by faith and not by sight

I’ve had this song going round in my head lately, one we sing in church sometimes, I don’t remember the rest of the words, just this phrase that is repeated:

we walk by faith and not by sight.

which connects in my mind with that bit in Psalm 23 about how even though I walk through the valley of the shadow of death, God will be there with me – that is a truth that we have to hang on to when we are walking through those difficult/painful/scary bits, even though we are not always going to see him there. we are so used to relying on our sensory perception, that even in our walk with God we tend to expect the equivalent: that we will sense his presence, hear his voice. ok, we know that actually seeing him is not something that’s likely to happen often, but hearing him speak and feeling his presence – those are things that do happen often enough and once they’ve happened to you, it’s so wonderful that you’re bound to want to experience it again. which is not a bad thing in itself, but the trouble is when we give those experiences a higher level of importance than they deserve, and we come to expect them as though we have a right to them, or as though if you don’t feel God’s presence then maybe you’re doing something wrong, maybe you aren’t filled with his Spirit, maybe you haven’t prayed the right way, maybe you haven’t created the right atmosphere, etc etc etc.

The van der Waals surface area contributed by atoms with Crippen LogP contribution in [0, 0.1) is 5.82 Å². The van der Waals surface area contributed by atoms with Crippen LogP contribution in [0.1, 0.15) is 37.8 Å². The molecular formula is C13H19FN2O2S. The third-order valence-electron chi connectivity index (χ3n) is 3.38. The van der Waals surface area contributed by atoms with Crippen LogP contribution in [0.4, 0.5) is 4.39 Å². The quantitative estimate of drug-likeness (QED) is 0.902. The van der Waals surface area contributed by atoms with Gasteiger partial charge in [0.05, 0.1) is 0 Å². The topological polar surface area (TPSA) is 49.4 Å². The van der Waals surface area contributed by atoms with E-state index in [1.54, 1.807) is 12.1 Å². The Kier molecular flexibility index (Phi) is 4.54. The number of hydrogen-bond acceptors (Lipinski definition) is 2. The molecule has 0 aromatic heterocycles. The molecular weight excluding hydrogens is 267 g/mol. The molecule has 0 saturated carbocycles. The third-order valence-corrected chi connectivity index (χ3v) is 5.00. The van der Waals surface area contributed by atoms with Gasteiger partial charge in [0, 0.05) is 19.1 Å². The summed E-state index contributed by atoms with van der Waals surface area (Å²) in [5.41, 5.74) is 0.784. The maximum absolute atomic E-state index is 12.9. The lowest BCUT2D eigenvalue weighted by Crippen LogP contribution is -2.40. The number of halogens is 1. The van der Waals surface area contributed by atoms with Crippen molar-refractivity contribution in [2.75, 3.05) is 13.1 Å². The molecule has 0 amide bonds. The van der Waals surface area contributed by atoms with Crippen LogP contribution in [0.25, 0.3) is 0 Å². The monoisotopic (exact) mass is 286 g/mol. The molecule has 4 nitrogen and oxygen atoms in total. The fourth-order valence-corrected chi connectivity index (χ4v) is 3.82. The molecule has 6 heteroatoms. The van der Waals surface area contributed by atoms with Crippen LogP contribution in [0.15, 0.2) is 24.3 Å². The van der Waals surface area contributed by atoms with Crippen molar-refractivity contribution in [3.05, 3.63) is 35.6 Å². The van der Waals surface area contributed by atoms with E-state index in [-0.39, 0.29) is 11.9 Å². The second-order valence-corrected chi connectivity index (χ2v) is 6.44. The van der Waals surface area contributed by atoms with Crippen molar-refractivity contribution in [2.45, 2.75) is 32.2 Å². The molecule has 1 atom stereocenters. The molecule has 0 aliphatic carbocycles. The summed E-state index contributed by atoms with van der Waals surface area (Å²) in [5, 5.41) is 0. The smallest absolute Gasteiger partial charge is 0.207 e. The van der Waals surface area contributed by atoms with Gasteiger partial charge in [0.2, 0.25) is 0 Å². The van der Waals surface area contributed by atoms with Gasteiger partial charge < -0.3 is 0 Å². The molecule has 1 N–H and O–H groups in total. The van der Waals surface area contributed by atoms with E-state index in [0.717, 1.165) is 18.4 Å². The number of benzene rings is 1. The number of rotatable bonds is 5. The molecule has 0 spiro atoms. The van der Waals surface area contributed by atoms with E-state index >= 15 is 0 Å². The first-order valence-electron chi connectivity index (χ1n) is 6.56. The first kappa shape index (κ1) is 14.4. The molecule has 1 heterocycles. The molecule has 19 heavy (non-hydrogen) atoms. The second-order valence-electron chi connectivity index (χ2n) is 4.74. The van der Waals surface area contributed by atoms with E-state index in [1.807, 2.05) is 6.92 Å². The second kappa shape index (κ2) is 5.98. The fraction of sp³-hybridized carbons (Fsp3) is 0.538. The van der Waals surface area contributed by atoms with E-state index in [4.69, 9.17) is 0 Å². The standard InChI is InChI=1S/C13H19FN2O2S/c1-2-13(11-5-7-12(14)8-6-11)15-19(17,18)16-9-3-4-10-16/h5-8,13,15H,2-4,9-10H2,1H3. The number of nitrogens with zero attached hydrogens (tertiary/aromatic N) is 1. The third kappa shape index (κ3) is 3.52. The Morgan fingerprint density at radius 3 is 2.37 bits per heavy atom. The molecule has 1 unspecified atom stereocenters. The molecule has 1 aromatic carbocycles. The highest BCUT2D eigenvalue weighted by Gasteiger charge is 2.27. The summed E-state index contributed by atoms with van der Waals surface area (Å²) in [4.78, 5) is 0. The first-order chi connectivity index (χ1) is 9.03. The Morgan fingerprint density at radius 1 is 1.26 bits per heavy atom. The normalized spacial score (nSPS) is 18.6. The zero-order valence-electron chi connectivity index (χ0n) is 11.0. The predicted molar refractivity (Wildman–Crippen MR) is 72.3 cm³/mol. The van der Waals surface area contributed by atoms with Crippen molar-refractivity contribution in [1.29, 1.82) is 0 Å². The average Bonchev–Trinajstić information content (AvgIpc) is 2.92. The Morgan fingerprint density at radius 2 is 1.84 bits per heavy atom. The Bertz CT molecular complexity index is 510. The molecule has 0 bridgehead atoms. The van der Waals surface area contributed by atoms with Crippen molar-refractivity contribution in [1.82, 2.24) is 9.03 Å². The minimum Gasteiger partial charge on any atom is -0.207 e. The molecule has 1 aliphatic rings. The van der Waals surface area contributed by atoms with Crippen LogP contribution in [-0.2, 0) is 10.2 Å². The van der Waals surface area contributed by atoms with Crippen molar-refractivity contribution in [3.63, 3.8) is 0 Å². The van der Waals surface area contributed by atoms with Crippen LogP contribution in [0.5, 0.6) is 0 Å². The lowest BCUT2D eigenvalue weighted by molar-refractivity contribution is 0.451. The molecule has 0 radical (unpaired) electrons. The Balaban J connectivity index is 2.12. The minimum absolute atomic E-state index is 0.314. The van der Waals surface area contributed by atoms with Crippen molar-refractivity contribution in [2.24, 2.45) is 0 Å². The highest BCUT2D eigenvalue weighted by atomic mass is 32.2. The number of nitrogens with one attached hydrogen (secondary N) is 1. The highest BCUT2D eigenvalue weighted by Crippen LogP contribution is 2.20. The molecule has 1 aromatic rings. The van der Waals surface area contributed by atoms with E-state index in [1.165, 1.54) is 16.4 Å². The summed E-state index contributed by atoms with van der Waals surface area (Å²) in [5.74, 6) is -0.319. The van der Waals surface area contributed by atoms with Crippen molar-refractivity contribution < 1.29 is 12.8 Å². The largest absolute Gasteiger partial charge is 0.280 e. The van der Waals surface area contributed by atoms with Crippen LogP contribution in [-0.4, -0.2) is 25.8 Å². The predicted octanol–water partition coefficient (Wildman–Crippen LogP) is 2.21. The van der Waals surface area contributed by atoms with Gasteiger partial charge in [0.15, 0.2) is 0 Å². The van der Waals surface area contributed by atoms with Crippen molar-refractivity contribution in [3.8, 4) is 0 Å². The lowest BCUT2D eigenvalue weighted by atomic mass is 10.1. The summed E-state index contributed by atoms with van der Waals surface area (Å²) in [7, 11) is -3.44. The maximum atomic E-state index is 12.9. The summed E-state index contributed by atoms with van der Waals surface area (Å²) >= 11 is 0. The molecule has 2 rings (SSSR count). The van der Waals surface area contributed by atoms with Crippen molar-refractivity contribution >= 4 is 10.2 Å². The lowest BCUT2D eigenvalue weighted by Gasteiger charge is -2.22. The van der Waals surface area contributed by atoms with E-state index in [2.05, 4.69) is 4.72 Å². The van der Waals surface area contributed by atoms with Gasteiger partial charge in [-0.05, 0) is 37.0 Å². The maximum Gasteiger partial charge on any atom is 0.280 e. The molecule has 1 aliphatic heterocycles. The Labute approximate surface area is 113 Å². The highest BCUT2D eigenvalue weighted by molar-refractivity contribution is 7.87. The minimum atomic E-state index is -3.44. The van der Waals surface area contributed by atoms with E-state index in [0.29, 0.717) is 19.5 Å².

But God hasn’t promised to give us a nice warm feeling for the rest of our lives, nor has he promised that we will always see/hear/feel his presence with us – just that he will always be there. It’s up to us to hold on to his real promises even when we can’t feel his presence in any way.

I stress holding on to “his real promises” because I feel there is sometimes a tendency amongst Christians to grab a verse of Scripture out of context and claim it as a promise from God to them when actually God hasn’t given them that promise. (On the other hand, God sometimes in his sovereignty takes a verse of Scripture and gives it to someone personally, in which case I’d say of course you should hold on to it. Just don’t grab it yourself. If God said to Abraham that he will bless those who bless him, then that’s something God promised Abraham – not each and every person who puts their faith in God.) (though we may be able to find some principles that are relevant to all believers.) (goodness, that’s quite a lot of “on the other hand”s…)

end of digression, and back to my main point here: God has not promised us a life in which we will sense his presence with us all the time. He has promised to never leave us or forsake us – even though we walk through the valley of the shadow of death, he is there with us, but it’s up to us to hold on to that truth even when it’s dark and we can’t see.